For about ten years, there has been a spectre haunting pop-conservative rhetoric: the spectre of conservative punk. The rise of the alt-right and the desperate attention-seeking of pop-conservatives has returned the phrase ‘Conservatism is the new punk rock’ back into circulation. In Australia, this rhetoric seems to be anchored with Daisy Cousens, whose entire schtick is saying outrageous things for the lulz.
Needless to say, I’m far from impressed by pop-conservative dominance in Australia, and my kind of conservatism is distinctly more art rock.
But if our current crop of pop-conservatives did release a punk album, what would it look like? Here’s my guess at what their first album — Are You Triggered? — would look like:
- Black on White (Violence is Real)
- Sheena is a Shit Poster
- Know Your Property Rights
- I Fought The Law (By Saying The N-Word on TV)
- My Girl is a Body Pillow
- Bomb the Casbah
- I Wanna Be Your Landlord
- Islam Calling
- She Stole My Ponies When She Left (Red Pill remix)
Speaking of punk rock, there’s a Canberra band exploring punk politics: Glitoris (you can check them out on Triple J Unearthed here). I am entirely the wrong person to critique this band because I’m male, conservative, and I hate glitter, but I do recommend it to others. The question you are always going to encounter in this space is the extent to which activities like this will take the aesthetics of radical politics without engaging the intellectually serious aspect of radical politics. Does the band raise more questions about the intersection of entertainment and politics than questions about political protest? And, if so, does it matter? And, if not, does the distinction between ‘aesthetic’ and ‘intellectually serious’ unfairly privilege a particular kind of engagement with politics? I’m the wrong person to engage in those questions, but I really hope somebody else does.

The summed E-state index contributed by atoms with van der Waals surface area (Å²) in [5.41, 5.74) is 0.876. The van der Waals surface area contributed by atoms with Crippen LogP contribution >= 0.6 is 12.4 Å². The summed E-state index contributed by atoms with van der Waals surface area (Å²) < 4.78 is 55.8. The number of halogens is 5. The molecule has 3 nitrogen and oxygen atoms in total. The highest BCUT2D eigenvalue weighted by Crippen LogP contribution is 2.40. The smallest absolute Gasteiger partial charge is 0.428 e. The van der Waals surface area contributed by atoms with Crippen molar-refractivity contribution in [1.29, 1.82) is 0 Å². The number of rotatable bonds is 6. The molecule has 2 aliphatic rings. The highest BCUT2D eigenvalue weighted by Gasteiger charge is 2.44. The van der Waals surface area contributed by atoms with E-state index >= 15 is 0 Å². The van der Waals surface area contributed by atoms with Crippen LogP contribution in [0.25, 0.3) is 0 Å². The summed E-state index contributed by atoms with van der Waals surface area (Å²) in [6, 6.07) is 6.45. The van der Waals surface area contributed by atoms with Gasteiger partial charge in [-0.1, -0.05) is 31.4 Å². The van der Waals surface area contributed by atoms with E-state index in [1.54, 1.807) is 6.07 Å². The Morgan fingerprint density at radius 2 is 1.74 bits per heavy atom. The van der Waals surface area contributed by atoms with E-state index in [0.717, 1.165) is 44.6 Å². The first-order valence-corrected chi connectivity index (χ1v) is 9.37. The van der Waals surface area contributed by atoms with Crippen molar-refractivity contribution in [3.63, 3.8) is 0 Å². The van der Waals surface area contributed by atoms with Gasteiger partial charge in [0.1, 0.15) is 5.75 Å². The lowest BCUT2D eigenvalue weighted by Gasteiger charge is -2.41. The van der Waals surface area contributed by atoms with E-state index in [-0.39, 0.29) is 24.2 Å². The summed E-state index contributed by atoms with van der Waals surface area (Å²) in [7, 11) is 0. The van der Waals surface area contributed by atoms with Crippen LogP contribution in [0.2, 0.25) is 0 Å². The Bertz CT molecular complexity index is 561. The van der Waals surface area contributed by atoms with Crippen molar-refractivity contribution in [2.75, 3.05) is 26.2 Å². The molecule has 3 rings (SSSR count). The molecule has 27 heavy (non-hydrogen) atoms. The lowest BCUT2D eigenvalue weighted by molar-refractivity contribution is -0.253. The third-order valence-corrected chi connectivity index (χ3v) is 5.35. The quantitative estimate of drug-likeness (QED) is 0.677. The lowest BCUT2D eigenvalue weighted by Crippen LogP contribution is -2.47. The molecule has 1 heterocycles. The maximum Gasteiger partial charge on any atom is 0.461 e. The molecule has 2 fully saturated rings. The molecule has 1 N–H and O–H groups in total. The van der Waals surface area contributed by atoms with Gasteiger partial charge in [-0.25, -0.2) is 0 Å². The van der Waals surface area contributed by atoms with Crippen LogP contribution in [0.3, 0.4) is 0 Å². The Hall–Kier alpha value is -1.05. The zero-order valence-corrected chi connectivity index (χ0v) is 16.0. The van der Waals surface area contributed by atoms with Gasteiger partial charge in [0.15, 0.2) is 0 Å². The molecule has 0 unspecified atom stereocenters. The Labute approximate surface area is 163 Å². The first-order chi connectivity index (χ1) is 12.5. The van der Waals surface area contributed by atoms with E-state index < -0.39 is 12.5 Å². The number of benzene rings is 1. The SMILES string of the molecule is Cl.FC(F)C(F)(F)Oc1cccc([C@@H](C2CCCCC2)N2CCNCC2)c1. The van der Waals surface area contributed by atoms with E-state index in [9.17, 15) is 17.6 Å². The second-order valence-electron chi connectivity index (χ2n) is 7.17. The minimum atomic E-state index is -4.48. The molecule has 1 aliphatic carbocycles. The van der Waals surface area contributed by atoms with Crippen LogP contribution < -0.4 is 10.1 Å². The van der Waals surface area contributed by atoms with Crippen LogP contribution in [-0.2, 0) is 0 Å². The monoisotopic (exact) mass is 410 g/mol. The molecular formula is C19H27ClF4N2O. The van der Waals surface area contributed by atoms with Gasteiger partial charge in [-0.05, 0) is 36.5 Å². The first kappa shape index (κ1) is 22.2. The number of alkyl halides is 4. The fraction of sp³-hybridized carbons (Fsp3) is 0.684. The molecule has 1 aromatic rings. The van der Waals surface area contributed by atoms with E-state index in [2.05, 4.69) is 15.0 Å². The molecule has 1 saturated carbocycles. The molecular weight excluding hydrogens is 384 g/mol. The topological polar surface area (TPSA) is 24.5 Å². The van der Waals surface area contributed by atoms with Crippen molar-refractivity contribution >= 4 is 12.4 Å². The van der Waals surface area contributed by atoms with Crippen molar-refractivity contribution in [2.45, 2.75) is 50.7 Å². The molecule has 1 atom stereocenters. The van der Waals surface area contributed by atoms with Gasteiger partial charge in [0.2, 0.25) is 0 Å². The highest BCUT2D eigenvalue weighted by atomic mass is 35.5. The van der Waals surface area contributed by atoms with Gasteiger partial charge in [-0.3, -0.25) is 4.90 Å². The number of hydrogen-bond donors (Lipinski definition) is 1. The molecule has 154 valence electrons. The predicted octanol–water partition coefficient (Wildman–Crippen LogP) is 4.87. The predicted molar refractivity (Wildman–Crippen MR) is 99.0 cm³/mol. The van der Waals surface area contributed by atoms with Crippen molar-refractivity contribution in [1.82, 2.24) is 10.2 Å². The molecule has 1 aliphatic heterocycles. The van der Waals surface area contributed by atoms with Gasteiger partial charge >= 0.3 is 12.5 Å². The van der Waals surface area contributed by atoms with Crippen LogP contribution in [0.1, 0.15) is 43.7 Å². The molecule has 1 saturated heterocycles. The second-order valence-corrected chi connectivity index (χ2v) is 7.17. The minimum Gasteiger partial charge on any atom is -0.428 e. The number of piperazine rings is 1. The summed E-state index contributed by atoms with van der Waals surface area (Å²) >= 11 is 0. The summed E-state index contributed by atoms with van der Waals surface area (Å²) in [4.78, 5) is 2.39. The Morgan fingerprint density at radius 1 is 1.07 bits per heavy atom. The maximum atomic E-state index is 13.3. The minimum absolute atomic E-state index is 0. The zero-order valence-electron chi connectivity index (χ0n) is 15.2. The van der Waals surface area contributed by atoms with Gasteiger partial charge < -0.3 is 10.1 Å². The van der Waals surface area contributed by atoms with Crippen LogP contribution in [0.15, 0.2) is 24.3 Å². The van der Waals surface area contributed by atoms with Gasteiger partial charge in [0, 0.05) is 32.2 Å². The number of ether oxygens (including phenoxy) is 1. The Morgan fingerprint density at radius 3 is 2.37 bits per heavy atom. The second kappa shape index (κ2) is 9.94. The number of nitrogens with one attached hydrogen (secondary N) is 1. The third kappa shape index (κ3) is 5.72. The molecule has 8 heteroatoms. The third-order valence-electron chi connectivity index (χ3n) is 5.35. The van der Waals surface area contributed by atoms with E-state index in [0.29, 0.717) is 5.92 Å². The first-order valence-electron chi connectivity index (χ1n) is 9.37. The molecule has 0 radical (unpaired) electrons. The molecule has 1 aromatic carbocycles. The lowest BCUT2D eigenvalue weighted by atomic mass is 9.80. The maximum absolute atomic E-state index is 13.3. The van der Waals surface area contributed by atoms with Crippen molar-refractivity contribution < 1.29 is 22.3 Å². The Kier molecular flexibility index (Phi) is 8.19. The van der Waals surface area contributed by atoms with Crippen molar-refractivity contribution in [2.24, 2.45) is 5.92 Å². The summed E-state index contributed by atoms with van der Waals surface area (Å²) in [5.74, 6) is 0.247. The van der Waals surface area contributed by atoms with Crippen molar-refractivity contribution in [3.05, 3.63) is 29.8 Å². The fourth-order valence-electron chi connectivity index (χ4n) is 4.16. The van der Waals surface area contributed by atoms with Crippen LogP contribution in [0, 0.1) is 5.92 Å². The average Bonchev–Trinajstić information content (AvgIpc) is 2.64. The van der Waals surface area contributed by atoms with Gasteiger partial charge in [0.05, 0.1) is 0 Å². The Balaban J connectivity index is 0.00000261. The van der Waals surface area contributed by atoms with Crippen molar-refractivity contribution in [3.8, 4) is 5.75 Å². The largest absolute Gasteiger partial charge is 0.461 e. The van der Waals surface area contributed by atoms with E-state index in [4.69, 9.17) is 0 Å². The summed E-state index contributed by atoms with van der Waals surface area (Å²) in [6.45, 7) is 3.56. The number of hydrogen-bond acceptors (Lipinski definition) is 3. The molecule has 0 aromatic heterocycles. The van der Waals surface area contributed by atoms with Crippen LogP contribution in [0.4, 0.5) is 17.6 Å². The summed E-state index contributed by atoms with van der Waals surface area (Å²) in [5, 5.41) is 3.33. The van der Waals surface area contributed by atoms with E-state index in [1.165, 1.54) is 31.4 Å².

At the very least, fill your ears with Canberra music.